On Wednesday, a German high-speed train launched a test run on the Channel Tunnel route. If the trials are successful, the Eurostar monoply on the route could become a thing of the past.
The Channel Tunnel has linked the UK and France since 1994
A train belonging to German rail operator Deutsche Bahn entered the Channel Tunnel that connects England with mainland Europe for the first time on Wednesday. The ICE3 train, built by the German company Siemens, threatens to rival the monopoly held by the French-built Eurostar train.
Since the trains still lack approval for the route between France and Britain, they were pulled by a locomotive. On board were staff from Deutsche Bahn and tunnel operator Eurotunnel plus a technical team, but no passengers.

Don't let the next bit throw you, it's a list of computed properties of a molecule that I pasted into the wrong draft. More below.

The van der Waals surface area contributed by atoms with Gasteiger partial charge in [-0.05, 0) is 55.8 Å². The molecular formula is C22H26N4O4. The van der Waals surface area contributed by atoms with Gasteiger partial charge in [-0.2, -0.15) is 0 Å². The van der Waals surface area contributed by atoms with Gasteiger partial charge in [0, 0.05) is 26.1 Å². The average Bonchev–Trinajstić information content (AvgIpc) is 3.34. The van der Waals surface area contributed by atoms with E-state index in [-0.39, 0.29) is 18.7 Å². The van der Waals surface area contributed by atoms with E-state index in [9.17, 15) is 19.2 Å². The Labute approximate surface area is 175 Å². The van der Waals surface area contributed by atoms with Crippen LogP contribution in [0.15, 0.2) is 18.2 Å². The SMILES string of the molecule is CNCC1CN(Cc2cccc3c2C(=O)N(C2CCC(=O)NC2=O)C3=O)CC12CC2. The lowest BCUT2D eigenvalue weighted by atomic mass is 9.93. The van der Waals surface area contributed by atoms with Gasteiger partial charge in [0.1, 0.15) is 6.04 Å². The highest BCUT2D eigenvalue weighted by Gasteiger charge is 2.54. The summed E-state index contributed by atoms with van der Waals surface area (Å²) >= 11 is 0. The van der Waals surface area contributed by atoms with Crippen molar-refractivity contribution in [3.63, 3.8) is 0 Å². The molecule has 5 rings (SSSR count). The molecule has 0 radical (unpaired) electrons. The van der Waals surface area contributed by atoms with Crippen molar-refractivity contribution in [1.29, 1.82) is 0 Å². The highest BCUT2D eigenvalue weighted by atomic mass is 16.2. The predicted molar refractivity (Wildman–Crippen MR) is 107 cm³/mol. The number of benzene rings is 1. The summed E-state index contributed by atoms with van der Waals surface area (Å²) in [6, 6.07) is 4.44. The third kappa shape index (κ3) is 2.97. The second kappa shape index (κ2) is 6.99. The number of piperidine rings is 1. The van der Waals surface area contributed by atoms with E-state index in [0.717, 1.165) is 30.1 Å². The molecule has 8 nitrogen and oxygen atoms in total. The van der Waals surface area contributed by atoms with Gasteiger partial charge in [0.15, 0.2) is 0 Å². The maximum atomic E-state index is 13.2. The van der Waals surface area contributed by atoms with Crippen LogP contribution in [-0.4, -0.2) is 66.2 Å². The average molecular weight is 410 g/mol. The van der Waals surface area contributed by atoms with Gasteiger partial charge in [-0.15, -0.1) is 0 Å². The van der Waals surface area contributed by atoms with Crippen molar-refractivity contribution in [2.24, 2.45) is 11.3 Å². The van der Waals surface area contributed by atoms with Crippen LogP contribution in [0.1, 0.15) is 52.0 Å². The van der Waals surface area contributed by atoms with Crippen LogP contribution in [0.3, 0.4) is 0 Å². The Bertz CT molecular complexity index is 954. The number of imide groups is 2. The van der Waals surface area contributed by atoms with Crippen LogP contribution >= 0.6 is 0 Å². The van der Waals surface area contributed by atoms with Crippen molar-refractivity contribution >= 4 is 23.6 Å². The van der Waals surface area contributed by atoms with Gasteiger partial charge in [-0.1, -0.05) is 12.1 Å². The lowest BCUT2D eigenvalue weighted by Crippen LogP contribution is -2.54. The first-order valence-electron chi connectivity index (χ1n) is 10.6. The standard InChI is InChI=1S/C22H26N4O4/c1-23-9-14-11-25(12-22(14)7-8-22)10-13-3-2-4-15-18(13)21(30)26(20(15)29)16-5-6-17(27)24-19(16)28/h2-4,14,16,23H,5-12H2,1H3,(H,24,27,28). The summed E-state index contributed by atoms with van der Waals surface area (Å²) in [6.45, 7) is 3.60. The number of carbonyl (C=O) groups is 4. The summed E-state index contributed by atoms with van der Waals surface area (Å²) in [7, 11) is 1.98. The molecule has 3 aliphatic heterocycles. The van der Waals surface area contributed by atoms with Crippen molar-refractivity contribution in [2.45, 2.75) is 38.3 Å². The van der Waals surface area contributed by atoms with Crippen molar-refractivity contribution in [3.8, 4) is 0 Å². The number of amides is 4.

End of an era?
The ICE train was the first passenger train not operated by Eurostar to use the tunnel, after EU rules required the tunnel be opened to competition.
Eurostar trains have had a monopoly on the tunnel
France, which owns 55 percent of the cross-channel Eurostar service, has reacted angrily to the company decision last week to buy trains worth about 600 million euros ($836 million) from Siemens, rather than the French company Alstom.
The train went only part of the way through the tunnel before returning to France. A full trip to London is scheduled for next week.
Deutsche Bahn plans to offer passengers a high-speed connection with ICE trains through the tunnel under the English Channel by the end of 2013. About nine million passengers travel each year on the Eurotstar train routes that connect Brussels, London and Paris.
Author: Sarah Harman (afp/AP)
Editor: Rob Turner